Bengals Giovani Bernard approaching rookie records

Evan Habeeb-USA TODAY Sports

Cincinnati Bengals running back Giovani Bernard probably won't break the team's rookie records in yards and touchdowns, but he'll be close.

Cincinnati Bengals running back Giovani Bernard has been a huge asset this year. From gravity defying sprints against the Miami Dolphins, single-handedly helping Cincinnati conquer a deficit and send the Bengals into overtime, to the avoidance of aggressive tacklers with a shiftiness that is completely god-given, Bernard could be one of the best prizes that Cincinnati has acquired since A.J. Green in 2011.

Selected in the second-round of the 2013 NFL draft, Bernard quickly adjusted to the speed of the game... actually, it was the NFL that needed to adjust to Bernard. Heading into the regular season finale, Bernard has generated 1,136 yards from scrimmage and eight touchdowns.

At this pace, he'll generate 1,212 yards from scrimmage, which would be the most by a Bengals rookie since 1997 when former second rounder Corey Dillon posted a rookie-record with 1,388 yards (1,129 yards rushing, 259 yards receiving).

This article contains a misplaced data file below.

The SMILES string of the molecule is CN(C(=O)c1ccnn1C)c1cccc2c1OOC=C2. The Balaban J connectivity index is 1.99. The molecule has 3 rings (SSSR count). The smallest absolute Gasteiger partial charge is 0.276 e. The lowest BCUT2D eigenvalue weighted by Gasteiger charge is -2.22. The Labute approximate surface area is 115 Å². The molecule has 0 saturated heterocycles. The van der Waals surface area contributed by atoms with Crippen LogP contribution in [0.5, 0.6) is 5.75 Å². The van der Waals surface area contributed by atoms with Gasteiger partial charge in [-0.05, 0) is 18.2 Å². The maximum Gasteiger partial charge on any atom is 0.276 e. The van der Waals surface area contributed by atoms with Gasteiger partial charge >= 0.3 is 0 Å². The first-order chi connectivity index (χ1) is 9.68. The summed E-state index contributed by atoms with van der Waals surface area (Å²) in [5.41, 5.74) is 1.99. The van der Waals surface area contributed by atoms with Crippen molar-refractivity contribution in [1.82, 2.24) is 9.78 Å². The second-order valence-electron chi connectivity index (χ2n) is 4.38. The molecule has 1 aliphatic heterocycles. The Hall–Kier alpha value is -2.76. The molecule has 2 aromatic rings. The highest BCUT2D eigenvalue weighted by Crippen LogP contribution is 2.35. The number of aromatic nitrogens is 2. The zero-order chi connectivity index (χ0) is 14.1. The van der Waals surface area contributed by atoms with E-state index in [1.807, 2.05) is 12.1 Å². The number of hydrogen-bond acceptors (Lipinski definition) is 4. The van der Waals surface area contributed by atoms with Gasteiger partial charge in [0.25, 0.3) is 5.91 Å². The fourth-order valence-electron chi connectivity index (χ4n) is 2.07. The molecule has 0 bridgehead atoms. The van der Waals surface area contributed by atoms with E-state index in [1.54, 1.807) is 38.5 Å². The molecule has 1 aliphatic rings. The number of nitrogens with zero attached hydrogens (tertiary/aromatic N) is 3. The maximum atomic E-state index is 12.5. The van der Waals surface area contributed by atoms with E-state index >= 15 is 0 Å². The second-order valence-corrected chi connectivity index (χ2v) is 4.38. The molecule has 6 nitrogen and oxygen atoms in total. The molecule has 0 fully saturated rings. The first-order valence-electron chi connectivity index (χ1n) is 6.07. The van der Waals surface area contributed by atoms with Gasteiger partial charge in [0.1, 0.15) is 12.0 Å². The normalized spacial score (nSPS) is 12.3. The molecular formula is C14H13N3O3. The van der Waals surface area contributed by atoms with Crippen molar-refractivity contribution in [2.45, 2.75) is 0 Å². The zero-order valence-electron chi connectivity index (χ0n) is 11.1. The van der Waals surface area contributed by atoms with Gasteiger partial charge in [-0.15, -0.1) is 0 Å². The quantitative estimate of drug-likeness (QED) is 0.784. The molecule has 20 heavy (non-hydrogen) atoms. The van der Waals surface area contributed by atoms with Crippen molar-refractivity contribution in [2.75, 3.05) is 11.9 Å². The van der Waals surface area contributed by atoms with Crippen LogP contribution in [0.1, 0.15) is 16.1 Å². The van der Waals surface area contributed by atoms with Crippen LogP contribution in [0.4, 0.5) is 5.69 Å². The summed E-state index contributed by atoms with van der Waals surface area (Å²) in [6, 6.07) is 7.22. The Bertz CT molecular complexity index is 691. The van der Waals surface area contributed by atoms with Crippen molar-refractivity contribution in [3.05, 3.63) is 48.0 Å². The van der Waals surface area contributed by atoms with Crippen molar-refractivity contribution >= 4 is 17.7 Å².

And if Bernard scores two touchdowns this weekend, he'll have ten for the season. Again, it will be the most touchdowns scored by a rookie since Dillon scored ten in 1997. The Bengals rookie record for most touchdowns in a season belongs to Ickey Woods, who scored 15 in '88 (all rushing). The only other Bengals rookie to score double-digit touchdowns is running back Stan Fritts, who scored 10 in 1975.

It's unlikely that Bernard will break either record. He needs 177 yards from scrimmage to break Dillon's record of 1,388 yards from scrimmage in '97 -- Bernard's career-high at this point is 148 yards. And there's no way that Bernard will double his season-long touchdown production to break Woods' record, which might be the most unbreakable record in Cincinnati's record books.

But it only makes sense that Cincinnati plays the team with a running back that Marvin Lewis compares Bernard to.

"I think back to 2008, when (Baltimore’s) Ray Rice was a rookie," Lewis said. "Some of his runs — low to the ground with his hands down — that’s who we kind of likened Gio to as we evaluated him out of college."

"It’s always great to be compared to somebody who has the achievements of a Ray Rice," Bernard said. "But I try just to be myself, play my game without trying to pattern it after anybody. Compared to earlier this year, I think I’m a little more relaxed. You don’t want to try to force big runs. You just let ’em happen."

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